Jesus just got done healing people from illnesses and demonic possession, and he says his purpose for coming to earth is to preach. Really? Preaching is more important than healing people? That’s why he came, to preach? One can infer that the Father told him in prayer that, despite his desire to heal people all day, his purpose is to tell them about heaven and eternal life, because that is what is going to help prevent the effects of sin in future generations. And indeed the gospel has mitigated the effects of sin. Jesus’ gospel message is what led people to care for the sick and establish hospitals, and compose the rite of exorcism for driving out demons. Also, the ascetic life of monks who follow Christ’s example and teaching is among the most healthy lifestyles one can adopt. In saying, “Let us go on to the nearby villages that I may preach,” Jesus is telling his disciples he has to offer people the cure (the gospel) and not just treatment (healing the sick and demon-possessed). He could have lived on earth to this present day healing people, but he came so that the Word of Life which he planted in his followers may take root, so that when he left we could receive the Holy Spirit, and know the power we have in him as sons and daughters of God.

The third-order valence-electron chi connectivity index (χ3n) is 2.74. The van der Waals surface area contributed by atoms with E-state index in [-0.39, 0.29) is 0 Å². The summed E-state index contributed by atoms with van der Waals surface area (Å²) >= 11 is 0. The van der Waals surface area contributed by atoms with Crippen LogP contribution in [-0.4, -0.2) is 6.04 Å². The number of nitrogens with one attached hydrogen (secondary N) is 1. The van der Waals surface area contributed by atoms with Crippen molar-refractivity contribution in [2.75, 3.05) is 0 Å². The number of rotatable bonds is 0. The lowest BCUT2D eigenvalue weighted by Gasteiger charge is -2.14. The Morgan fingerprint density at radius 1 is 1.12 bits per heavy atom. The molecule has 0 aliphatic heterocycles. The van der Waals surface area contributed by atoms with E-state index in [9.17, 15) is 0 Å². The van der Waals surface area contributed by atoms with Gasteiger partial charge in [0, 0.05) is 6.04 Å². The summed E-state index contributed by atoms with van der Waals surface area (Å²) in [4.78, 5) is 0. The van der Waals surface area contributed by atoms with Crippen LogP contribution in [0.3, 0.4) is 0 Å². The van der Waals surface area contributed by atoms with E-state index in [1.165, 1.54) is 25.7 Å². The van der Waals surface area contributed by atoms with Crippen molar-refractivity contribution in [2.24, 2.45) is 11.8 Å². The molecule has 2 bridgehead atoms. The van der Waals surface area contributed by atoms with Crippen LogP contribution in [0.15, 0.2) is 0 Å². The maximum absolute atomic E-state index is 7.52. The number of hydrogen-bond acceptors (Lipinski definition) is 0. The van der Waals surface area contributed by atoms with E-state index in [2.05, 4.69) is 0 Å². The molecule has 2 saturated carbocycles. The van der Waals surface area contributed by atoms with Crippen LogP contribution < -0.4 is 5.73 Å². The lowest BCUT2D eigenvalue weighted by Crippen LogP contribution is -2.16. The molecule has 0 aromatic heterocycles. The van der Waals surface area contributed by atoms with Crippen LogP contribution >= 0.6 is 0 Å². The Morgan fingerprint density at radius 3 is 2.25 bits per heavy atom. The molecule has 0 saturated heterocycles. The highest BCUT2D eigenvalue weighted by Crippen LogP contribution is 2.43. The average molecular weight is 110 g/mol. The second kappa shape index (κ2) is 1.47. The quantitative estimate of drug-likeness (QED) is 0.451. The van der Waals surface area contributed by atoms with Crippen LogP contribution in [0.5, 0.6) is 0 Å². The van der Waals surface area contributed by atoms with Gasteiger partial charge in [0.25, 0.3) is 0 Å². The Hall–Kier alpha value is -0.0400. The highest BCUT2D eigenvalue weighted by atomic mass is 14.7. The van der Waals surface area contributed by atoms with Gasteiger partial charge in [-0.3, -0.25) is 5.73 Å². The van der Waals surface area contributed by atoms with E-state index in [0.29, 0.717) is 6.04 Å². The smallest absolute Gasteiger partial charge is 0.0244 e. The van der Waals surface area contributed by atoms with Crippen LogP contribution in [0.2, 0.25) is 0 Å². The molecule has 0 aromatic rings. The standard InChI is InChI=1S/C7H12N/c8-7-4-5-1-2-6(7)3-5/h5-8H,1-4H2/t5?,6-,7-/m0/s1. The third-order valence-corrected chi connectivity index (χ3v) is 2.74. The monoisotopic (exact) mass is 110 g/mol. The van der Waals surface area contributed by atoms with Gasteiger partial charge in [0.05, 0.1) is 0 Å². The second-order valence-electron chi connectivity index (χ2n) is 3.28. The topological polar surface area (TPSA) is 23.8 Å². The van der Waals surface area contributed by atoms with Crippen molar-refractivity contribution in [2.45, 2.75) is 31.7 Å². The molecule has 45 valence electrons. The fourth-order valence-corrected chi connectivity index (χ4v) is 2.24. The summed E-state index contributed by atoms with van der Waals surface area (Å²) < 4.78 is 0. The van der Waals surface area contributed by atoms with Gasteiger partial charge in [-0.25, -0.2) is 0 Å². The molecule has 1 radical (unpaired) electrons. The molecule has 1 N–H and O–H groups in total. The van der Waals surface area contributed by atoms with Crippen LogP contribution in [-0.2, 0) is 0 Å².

LORD, help us to put you first in all things. People need you more than anything else. If we do not build the foundations of our life upon you, then anything that becomes of it is in vain. We cry out to you, longing for the clarity of heart that will make your Truth known to us intimately. Make your dwelling within our hearts so our ways become your ways. In Jesus’ name, Amen.
What is apparent to Jesus confounds even his closest followers. Only by listening to the Son of God do they come to understand the truth. Take some time now to listen. God wants to speak to you, but the distractions of the world, the flesh, and the devil so often get in the way. If we could learn how God speaks in silence, we can see how he is existence and everything else gives him glory.
Kilby is a freelance writer from New Jersey and editor of Catholic World Report.